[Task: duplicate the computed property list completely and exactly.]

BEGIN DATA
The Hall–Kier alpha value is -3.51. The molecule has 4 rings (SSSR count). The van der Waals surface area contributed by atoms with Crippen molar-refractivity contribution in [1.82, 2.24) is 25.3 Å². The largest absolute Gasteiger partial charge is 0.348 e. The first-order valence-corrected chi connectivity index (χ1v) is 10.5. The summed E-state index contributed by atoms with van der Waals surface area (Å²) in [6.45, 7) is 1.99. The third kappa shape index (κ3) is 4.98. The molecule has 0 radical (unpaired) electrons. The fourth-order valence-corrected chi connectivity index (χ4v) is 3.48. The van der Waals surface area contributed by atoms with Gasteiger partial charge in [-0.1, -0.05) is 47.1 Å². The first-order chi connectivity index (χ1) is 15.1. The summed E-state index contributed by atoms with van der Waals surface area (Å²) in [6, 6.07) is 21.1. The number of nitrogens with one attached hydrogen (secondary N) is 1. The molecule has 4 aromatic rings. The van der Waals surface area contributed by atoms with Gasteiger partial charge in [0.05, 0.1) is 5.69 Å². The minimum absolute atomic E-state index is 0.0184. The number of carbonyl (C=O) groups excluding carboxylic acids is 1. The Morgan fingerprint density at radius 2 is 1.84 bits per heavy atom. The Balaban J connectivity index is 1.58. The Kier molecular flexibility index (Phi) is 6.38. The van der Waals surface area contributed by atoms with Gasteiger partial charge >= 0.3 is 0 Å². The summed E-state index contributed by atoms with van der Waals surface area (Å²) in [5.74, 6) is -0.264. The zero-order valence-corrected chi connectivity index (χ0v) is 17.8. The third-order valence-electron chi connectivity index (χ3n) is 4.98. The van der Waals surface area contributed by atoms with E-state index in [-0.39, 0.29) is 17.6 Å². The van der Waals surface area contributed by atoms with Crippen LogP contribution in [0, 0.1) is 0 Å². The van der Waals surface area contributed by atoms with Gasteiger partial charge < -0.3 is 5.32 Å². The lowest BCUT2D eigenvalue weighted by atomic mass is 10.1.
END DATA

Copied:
The Hall–Kier alpha value is -3.51. The molecule has 4 rings (SSSR count). The van der Waals surface area contributed by atoms with Crippen molar-refractivity contribution in [1.82, 2.24) is 25.3 Å². The largest absolute Gasteiger partial charge is 0.348 e. The first-order valence-corrected chi connectivity index (χ1v) is 10.5. The summed E-state index contributed by atoms with van der Waals surface area (Å²) in [6.45, 7) is 1.99. The third kappa shape index (κ3) is 4.98. The molecule has 0 radical (unpaired) electrons. The fourth-order valence-corrected chi connectivity index (χ4v) is 3.48. The van der Waals surface area contributed by atoms with Gasteiger partial charge in [-0.1, -0.05) is 47.1 Å². The first-order chi connectivity index (χ1) is 15.1. The summed E-state index contributed by atoms with van der Waals surface area (Å²) in [6, 6.07) is 21.1. The number of nitrogens with one attached hydrogen (secondary N) is 1. The molecule has 4 aromatic rings. The van der Waals surface area contributed by atoms with Gasteiger partial charge in [0.05, 0.1) is 5.69 Å². The minimum absolute atomic E-state index is 0.0184. The number of carbonyl (C=O) groups excluding carboxylic acids is 1. The Morgan fingerprint density at radius 2 is 1.84 bits per heavy atom. The Balaban J connectivity index is 1.58. The Kier molecular flexibility index (Phi) is 6.38. The van der Waals surface area contributed by atoms with Gasteiger partial charge >= 0.3 is 0 Å². The summed E-state index contributed by atoms with van der Waals surface area (Å²) in [5.74, 6) is -0.264. The zero-order valence-corrected chi connectivity index (χ0v) is 17.8. The third-order valence-electron chi connectivity index (χ3n) is 4.98. The van der Waals surface area contributed by atoms with E-state index in [-0.39, 0.29) is 17.6 Å². The van der Waals surface area contributed by atoms with Crippen LogP contribution in [0, 0.1) is 0 Å². The van der Waals surface area contributed by atoms with Gasteiger partial charge < -0.3 is 5.32 Å². The lowest BCUT2D eigenvalue weighted by atomic mass is 10.1.